January 26, 2010, by Teaching at Nottingham

Learning Sets as a strategy to enable learning from a work placement

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Alison: “I think the role of the learning set, for me, in bringing students and mentors to share their practice is to develop critical thinking, to actually enable students and mentors to critically discuss, have time to reflect, have time to think about and challenge practice and then usually take some action, personal or professional, if they need to move forward on anything.”

Learning set

Alison: “So have you learned about assessment and doing it in a different way?”

Jenny: “Oh yeah. (…) a district nurse placement, to a neurological assessment is totally different. It’s more about having a chat and like you say, you pick bits out and you find, without them necessarily telling you what the problem is, you pick bits out about you’ve got to, yeah.”

Alison: “So are you going to behave differently when you go on the wards? Will you see the person and not the condition? ”

Jenny: “Yeah. (…) See it more, like Veronica said you see them more as a person instead of just a condition. ”

Alison: “Yeah. So you have learned something you can take forward with you? ”

Jenny: “Yeah.”

Alison: “Would you say the same, Jo, that it’s changed your perception of…? ”

Jo: “Yeah. Definitely. I think, (…) on my first ever placement, I was on stroke ward, Beeston Ward, and, all I wanted to know about was strokes, you know, why do people have strokes and what causes strokes? And when you’re working on a ward, it’s very task-orientated, and unfortunately, you do miss the individual person (…) lay in that bed, as much as I try, you know, and you do have more time, there’s, as a student nurse, to sit and chat and things but, I think, yeah, it definitely, community placements is see the whole, you know, the whole person, what’s happening, what’s (…)”

Veronica: “(…) different things as well, like risk factors and stuff which are easily transferable from cardiology to neuro to urology to all sorts of different placements.”

Alison: “Mentors and students are expressing similar issues, similar concerns. I bring them together every so often, I chose once a fortnight, because it seemed I could do it turn and turn about, to talk about their practice, help them make the links, help them deconstruct the proficiencies, help them think about types of evidence that mentors weren’t familiar, students weren’t used to using.”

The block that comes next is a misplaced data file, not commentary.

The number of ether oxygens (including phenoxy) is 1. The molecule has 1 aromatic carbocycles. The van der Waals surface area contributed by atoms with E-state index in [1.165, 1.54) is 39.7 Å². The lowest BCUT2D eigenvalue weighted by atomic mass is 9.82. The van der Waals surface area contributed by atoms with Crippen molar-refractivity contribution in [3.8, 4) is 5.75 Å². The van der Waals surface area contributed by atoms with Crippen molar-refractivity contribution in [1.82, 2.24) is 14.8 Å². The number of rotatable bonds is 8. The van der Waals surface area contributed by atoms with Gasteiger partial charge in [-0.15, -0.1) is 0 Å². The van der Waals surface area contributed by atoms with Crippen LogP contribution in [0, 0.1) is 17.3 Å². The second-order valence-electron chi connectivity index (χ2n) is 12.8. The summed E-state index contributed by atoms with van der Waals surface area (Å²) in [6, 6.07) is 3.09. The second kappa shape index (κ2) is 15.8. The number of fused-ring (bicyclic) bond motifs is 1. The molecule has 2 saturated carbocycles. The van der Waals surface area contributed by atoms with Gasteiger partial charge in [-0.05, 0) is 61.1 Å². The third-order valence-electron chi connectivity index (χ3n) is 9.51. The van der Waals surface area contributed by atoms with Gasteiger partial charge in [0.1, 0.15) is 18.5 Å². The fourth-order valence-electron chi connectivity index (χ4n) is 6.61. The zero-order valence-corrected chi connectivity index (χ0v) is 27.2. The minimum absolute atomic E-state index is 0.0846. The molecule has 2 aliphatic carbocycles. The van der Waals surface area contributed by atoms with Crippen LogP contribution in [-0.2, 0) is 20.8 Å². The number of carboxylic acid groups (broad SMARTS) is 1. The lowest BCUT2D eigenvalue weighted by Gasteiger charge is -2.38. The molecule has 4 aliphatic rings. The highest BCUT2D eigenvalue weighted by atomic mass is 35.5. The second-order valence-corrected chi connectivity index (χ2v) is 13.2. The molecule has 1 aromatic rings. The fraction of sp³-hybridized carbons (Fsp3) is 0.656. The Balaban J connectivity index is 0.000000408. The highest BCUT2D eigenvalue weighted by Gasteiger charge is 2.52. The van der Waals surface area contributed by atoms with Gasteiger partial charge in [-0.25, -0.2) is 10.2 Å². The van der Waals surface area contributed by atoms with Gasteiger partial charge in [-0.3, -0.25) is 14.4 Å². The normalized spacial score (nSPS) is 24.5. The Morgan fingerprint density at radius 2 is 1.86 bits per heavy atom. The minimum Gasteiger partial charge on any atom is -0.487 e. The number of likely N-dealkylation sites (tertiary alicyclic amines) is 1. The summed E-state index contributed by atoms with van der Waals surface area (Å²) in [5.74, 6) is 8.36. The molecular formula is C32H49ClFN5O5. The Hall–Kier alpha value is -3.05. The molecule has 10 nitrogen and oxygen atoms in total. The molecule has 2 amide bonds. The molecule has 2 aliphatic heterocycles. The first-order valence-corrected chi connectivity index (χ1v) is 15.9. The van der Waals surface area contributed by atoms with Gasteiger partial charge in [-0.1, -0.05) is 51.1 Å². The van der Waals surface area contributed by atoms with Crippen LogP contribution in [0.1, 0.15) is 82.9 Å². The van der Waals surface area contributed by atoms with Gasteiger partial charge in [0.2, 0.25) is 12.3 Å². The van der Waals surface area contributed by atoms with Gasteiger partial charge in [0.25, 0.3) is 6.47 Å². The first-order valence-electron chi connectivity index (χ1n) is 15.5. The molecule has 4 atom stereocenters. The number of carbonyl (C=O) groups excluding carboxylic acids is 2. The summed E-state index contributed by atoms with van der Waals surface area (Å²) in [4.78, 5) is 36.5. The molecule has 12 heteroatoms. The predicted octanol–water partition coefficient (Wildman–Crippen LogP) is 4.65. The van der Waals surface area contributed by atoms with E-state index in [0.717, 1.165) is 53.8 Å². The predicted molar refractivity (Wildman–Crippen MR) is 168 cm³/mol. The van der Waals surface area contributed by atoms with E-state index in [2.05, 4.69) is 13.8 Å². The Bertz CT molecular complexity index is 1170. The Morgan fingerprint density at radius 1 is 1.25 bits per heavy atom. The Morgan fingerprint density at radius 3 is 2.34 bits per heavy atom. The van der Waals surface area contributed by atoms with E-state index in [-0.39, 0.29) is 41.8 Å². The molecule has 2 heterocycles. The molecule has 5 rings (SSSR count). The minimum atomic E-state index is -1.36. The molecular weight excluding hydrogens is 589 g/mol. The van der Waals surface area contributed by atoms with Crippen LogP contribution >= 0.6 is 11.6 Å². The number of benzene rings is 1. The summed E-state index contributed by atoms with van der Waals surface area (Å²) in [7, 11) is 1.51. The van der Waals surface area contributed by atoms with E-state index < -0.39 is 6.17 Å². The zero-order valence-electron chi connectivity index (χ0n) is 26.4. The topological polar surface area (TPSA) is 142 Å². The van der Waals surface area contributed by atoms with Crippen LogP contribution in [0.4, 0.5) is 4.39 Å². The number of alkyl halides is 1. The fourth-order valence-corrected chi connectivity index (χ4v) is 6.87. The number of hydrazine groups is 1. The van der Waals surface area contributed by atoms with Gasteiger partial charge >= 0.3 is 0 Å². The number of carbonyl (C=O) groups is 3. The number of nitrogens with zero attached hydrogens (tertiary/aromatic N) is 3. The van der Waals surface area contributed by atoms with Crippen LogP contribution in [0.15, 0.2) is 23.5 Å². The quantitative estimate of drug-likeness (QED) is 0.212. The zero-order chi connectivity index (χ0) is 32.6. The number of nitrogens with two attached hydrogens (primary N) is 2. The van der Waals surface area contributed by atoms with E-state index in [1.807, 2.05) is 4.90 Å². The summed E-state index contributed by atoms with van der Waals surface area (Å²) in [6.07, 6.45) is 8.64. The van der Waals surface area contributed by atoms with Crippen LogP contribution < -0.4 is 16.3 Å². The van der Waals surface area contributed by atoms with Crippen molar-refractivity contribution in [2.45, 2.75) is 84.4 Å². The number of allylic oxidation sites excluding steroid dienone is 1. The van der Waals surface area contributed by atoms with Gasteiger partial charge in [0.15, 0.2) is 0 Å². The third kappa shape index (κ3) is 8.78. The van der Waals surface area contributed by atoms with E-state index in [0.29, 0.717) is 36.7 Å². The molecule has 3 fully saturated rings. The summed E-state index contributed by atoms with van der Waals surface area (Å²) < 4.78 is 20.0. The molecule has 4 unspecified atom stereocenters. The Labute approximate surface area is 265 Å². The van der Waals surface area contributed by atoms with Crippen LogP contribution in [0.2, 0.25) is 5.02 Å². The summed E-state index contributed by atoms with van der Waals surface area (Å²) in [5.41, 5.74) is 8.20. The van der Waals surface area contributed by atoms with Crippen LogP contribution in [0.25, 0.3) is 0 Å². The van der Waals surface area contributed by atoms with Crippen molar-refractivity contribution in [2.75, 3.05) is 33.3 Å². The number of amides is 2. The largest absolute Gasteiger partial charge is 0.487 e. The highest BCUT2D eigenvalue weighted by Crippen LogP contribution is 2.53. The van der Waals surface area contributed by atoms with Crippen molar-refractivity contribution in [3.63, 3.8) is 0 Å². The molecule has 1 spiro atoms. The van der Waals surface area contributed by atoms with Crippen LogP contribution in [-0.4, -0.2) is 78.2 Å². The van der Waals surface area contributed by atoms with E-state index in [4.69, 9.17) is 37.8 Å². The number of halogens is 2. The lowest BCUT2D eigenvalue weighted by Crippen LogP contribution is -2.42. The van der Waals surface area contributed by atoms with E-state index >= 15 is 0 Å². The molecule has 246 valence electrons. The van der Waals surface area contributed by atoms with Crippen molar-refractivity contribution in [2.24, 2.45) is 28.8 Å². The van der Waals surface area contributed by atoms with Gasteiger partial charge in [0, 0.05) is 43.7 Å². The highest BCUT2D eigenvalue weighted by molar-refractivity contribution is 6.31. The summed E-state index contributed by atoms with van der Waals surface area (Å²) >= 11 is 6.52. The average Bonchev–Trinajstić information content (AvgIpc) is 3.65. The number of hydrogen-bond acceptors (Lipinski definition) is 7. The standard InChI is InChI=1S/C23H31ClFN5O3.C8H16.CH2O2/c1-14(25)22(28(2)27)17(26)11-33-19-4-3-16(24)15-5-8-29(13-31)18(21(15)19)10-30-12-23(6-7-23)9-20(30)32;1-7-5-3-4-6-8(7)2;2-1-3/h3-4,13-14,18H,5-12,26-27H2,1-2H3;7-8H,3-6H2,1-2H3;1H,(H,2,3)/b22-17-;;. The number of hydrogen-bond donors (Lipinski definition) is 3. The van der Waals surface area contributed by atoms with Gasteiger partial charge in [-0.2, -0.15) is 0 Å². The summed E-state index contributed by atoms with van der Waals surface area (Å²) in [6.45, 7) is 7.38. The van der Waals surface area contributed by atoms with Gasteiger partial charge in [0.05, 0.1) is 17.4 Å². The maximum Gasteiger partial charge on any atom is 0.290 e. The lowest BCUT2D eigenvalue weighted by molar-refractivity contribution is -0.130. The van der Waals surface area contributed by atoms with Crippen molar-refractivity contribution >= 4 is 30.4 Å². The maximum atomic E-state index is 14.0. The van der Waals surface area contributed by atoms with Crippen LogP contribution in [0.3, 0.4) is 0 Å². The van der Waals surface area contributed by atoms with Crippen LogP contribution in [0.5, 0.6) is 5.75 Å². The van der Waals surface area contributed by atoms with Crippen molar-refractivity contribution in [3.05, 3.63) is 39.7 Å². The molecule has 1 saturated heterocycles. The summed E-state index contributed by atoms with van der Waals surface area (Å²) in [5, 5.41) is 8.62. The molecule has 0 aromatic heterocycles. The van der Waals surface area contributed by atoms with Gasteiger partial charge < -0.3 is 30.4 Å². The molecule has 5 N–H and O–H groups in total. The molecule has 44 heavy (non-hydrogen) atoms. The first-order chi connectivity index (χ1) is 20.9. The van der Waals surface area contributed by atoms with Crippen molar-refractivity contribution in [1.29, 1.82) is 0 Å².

Jo: “I think it’s about shared knowledge, isn’t it, and how people see things differently or have done something differently. Like, myself and my mentor could be sat looking at something and really struggling on how to cover the competency, proficiency, and then to be sat with another mentor or you know, Alison, and then talk about how they see it, and what they’ve done to be able to achieve it or, you know, just look at different ideas and that shared knowledge is really useful, because sometimes, you can feel that you’re on your own, but you know somebody out there’s also experiencing this.”

Annie: “I think you get very blinkered and very focussed and lot of my training was twenty years ago and the training has changed and it’s nice to keep updated because you don’t usually have that opportunity to see what the new students are coming out with and learning. And looking at students as well, which things work well for them, they might have had an experience that worked well that you think, Oh yeah, I could utilise that for my student next time, and that might help them understand that a little bit better.”

Authors: Annie Byng, Alison Clark, Jo-anne Fisher, Veronica Hunting-Young, Jenny Walters (School of Nursing, Midwifery & Physiotherapy).

Extracts from meetings between student nurses, their professional mentors and an academic, and interviews with the participants, produced as part of a CEPPL funded project on placement learning.
This article was originally published as part of PESL’s Teaching at Nottingham collection. Produced January 2010.

Posted in Placements and work based learningSmall groups